Emory & Henry: At the Nexus of What Matters for Southwest Virginia

Posted on: Friday, November 13th, 2015 by Jake B. Schrum
Imagine what Southwest Virginia would be today without Emory & Henry College. Fortunately, we need not answer these questions. The prospects for our magnificent corner of creation are many and bright, and, through a liberal arts mission focused increasingly on connecting students to that future, Emory & Henry College will always be there.

Imagine what Southwest Virginia would be today without Emory & Henry College.

Would there be a nationally ranked institution in the region with a faculty listed among the top 25 in the country? Would there be a School of Health Sciences contributing approximately $12 million annually to the local economy and improving healthcare in this region? Would there be a liberal arts institution dedicated to the values of vital faith and civic engagement?

Would there be students working to serve the needs of individuals while helping to revitalize communities? Would there be the many community partnerships formed with help from E&H faculty, staff and students that address healthcare, nutrition, literacy and early education?

Would there be a Congressman Morgan Griffith? Would there be a mayor David Helms of Marion, a mayor Ed Morgan of Abingdon and a former mayor Katherine Brillhart of Bristol? Would there be current and former state legislative delegates such as Israel O’Quinn, Jeff Campbell, and Joe P. Johnson? Would there be a large collection of other community and municipal leaders who dedicate themselves relentlessly to the work of creating opportunities for the people in this region?

E&H and SWVA

Emory & Henry means far more to Southwest Virginia (SWVA) than just a high quality higher education; it is respected as a wellspring of initiative, leadership, energy, prosperity and hope. From its historic campus flows compassion and knowledge that touches the hungry hearts of those who serve and those who are in need as well as those who inspire and those who require inspiration.

In recent months, Emory & Henry has embarked on a bold initiative that will take the liberal arts to a new level of student engagement. This new approach, known as Project Ampersand, embraces what we already do so well to support experiential learning in our curriculum and advances it to connect students to everything that is important as they build their futures and change the world.

In this hands-on learning environment, students are invited to turn their passions into results. Be it in business, healthcare, the environment, the arts or any other area of interest and need, students apply their education to identifying problems and finding solutions.

In this way, students who join this college community do so with the opportunity of beginning their careers the moment they first enter our classrooms. They connect to professors, alumni, professionals and other students as they add to their portfolios and mark themselves early on, not as students seeking experience, but as experienced colleagues who happen to be students.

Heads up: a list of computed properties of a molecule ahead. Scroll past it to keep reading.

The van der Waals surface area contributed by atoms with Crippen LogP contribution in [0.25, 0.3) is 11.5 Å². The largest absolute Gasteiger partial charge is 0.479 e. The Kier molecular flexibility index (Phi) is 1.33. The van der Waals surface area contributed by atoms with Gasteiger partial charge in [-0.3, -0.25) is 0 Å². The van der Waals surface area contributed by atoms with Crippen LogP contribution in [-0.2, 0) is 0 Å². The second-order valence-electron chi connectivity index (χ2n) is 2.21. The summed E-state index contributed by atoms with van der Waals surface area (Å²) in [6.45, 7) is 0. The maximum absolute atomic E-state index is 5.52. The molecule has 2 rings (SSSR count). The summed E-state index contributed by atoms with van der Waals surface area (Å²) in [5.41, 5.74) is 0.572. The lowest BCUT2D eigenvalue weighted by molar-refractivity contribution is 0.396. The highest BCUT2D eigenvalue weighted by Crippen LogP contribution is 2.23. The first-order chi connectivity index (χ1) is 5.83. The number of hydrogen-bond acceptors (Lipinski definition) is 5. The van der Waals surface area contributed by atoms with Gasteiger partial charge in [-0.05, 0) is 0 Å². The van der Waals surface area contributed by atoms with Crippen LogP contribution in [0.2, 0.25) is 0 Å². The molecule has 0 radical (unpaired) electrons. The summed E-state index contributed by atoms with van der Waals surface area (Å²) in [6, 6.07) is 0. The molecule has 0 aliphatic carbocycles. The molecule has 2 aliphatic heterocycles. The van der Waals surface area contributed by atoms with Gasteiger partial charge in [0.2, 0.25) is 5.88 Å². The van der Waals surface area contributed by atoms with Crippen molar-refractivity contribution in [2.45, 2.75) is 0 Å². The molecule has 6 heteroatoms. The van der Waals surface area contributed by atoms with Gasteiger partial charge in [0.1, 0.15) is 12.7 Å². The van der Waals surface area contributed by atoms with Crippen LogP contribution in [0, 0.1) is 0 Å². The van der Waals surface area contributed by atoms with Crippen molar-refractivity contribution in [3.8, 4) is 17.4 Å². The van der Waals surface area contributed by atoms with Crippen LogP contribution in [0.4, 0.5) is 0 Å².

Already Emory & Henry teems with examples of this approach. Laken Brooks, an E&H junior, has developed an app to help spouses in domestic violence find needed resources. Jason Jones, a 2012 E&H graduate, organized an orchestra program for at-risk students in San Anotonio, Texas, providing a musical opportunity and some hope where none had previously existed. And Ali Hillman, an E&H junior who, inspired by her experiences in the E&H Outdoor Program, is planning a trek through northern Mongolia to research alternative teaching methods that she hopes to apply to her own school for non-conventional learners.

By the time this new concept in experiential learning has been fully implemented, Emory & Henry will have dramatically enlarged its impact, not just on student lives, but on people throughout Southwest Virginia. In time, students will be contributing in even more significant ways to economic growth, the environment, health care and education. They will be engaged in projects of social justice that will enhance the lives of the disadvantaged and the disenfranchised in the region, and they will work in communities to help advocate for responsible, fair and skilled leadership.

At Emory & Henry, we are retooling the liberal arts in ways that will underscore their indispensability and will uphold the College’s central position in the work of advancing this region.

As we endeavor in this way, we may sometimes ask ourselves to imagine a future without Emory & Henry.

Will there be students educated to care about Southwest Virginia and its people? Will there be leaders with the experience in bringing resources together to meet our greatest challenges? Will there be an institution that combines faith and learning in a way that leads to compassionate and informed action?

Will there be a Southwest Virginia strong enough to rise above whatever may hold it back?

Fortunately, we need not answer these questions. The prospects for our magnificent corner of creation are many and bright, and, through a liberal arts mission focused increasingly on connecting students to that future, Emory & Henry College will always be there.


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